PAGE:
Days before Sa Yang Va is held, the family head will go and invite guests, bringing with him banh day and ruou can as gifts for the invited guests. The guests are family clan members living in other villages and people in the neighborhood who have close ties with the family. A person going to invite guests to Sa Yang Va can be easily recognized for his wearing a red turban and two tree-sap spots marked on his cheeks. Attending Sa Yang Va, a guest often brings a present which can be liquor, rice, fish or chicken.
Sa Yang Va is officiated in the morning in three rituals: escort of the Goddess of Rice from the field to the barn, officiation to the God of Home at the altar, and veneration to the Goddess of Rice at the barn.
In the first ritual, a worshiping formality is conducted to escort the Goddess of Rice to the barn from the field where an area with ripe, heavy rice ears is left unharvested. Only during this ritual are these rice ears reaped and brought into the house before being taken to the barn. The escort to the house is meant for the Goddess to witness the sacrifice of a boar and a rooster under cay neu in the courtyard, a formality to thank the gods for their protection of the crop. When escorting the Goddess to the barn, the elderly woman in charge of keeping rice of the family will pour the first basket of rice into the barn.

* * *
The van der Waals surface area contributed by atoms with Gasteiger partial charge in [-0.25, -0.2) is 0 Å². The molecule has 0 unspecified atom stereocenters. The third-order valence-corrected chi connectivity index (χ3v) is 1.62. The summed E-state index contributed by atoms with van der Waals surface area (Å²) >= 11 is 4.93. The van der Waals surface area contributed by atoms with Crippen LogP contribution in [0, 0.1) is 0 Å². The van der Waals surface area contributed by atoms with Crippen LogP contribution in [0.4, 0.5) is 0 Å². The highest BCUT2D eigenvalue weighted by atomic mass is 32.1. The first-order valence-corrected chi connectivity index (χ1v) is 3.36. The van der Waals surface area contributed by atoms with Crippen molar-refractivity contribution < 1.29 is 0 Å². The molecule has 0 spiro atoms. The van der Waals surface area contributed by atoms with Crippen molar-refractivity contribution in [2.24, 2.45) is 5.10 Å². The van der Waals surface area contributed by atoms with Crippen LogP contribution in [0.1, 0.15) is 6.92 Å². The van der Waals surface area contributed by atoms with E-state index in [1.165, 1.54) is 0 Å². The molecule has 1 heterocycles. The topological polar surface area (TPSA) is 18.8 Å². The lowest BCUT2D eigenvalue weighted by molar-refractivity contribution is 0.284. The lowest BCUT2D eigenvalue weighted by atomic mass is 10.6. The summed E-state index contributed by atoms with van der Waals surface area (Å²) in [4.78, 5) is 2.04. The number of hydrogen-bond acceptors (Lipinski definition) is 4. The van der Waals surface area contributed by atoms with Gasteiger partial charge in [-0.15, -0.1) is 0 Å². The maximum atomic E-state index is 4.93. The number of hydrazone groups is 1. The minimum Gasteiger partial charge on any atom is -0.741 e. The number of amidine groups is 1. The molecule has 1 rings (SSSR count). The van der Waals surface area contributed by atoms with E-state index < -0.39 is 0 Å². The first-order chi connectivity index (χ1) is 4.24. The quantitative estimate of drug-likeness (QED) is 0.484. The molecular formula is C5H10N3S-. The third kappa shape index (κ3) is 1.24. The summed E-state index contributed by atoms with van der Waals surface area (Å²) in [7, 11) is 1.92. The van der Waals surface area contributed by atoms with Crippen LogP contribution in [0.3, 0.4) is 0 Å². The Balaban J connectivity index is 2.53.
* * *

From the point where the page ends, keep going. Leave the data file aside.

After the Goddess of Rice is escorted to the barn, the second ritual dedicated to the God of Home is held at the family altar. Officiating objects prepared for this ritual include some rice ears kept from the previous crop, a bunch of tobacco leaves, two luffa gourds, and two bunches of forest areca flower. These objects are all hung from the roof above the altar. On the top layer of the altar are placed two beeswax lamps, two banh day and some com lam. Above this layer is also hung a string of lower jaws of hunted wild animals. A tray of banh day, a jar of ruou can, a basket of dried rice, jars containing sticky rice, maize and bean is also placed on the ground in front of the altar. Other venerating objects include candles and aloes wood incenses. The gongs and other musical instruments used for the ritual are also placed in front of the altar.
In this formality, the ritual conductor recites prayers, sincerely thanking the gods for their protection of the crop for the family and the village and pleading for their support for peace and prosperity for the whole community.
The last ritual in reverence of the Goddess of Rice takes place at the barn where a small cay neu is set up and a tray of banh day, com lam, pork, chicken meat and ruou can is placed as offerings. This ritual shows the Cho Ro’s deep gratitude to the Goddess who is believed to grant prosperity for the community.
Once the three rituals are completed, the ceremony holder invites elderly villagers and guests to drink ruou can in front of the altar. According to custom, the oldest woman in the village is the first to be offered with ruou can, which shows the Cho Ro’s gratitude to their women who have the heavy duty of taking care of family affairs. The guests are then served food and drink and the ceremony closes.-